Barack Obama was the only Western leader to give an address at Nelson Mandela’s memorial service. It received a fantastic response and was possibly the best speech of his life. Some say that it could yet rank with Martin Luther King’s “I have a dream”.
What made it great provides lessons for us all. It wasn’t his fulsome praise of Mandela or the charting of his life that had the real impact, but the humility and principles he brought to it plus the hard questions he posed for all in high office; including himself:
“There are too many leaders who claim solidarity with Madiba’s struggle for freedom, but do not tolerate dissent from their own people. And there are too many of us who stand on the sidelines, comfortable in complacency or cynicism when our voices must be heard.”
We all do it – think of ourselves first that is. But the important point is the length of time we take to spot it, and then what we do about it. And in general, this should be guided by our core principles. As Obama said:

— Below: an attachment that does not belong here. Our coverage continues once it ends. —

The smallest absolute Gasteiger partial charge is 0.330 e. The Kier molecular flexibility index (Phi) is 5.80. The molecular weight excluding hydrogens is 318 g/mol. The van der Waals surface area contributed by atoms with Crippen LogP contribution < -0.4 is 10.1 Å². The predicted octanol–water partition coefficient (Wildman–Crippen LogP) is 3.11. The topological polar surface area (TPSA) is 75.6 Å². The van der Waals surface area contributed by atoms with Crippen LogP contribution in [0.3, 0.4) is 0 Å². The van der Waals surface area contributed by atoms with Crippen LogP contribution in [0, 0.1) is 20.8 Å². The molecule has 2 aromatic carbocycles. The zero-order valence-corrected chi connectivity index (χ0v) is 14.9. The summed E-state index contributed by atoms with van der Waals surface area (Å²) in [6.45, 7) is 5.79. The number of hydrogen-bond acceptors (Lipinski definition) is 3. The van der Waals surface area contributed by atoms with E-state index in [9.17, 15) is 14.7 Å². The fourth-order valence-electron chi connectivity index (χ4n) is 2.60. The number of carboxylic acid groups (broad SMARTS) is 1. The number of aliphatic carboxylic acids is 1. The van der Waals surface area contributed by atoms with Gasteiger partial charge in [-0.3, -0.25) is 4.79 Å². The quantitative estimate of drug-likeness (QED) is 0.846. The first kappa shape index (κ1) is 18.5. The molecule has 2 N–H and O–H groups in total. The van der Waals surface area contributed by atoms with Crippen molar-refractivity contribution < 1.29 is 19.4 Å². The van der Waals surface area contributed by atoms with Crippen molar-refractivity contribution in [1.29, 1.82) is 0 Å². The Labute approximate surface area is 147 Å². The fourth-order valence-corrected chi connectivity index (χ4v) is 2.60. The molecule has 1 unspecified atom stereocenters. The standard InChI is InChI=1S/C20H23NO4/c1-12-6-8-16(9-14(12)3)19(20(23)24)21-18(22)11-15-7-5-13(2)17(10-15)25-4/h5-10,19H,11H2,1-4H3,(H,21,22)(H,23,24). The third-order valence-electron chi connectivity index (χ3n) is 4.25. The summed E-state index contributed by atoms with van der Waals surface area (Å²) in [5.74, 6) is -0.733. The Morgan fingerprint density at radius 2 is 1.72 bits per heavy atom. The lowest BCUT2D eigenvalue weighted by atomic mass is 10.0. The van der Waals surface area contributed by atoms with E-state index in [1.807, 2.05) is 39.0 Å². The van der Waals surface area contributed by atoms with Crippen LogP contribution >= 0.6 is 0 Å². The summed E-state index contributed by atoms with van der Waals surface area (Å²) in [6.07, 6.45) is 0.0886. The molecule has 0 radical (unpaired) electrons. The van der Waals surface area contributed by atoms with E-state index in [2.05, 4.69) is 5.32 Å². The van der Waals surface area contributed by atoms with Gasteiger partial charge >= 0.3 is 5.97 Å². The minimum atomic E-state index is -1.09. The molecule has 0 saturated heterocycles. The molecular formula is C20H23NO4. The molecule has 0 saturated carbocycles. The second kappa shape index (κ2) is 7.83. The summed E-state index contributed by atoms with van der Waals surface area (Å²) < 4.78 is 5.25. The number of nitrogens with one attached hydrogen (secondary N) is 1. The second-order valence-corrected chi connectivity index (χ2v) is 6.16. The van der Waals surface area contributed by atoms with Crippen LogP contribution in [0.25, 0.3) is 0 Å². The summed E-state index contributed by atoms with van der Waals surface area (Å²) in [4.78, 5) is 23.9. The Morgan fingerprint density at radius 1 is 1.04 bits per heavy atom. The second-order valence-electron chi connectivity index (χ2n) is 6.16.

“On core principles he (Mandela) was unyielding”
Research shows that when our core principals, our values, are compromised and we can find no way out – even if it is for the sake of a bigger goal – we suffer stress and a major drop in performance. Knowing clearly what our core values are becomes paramount for anyone aspiring to leadership.
Mandela had 20 minutes in court to establish a core principle and to inspire the world:
“I’ve cherished the ideal of a democratic and free society in which all persons live together in harmony and with equal opportunities. It is an ideal which I hope to live for and to achieve. But if needs be, it is an ideal for which I am prepared to die.”
Obama similarly had less than 20 minutes to convey his message. Both illustrate just how significant core principles are in inspiring others, and the importance of knowing them and keeping them alive.
Listen to Obama’s speech in full at: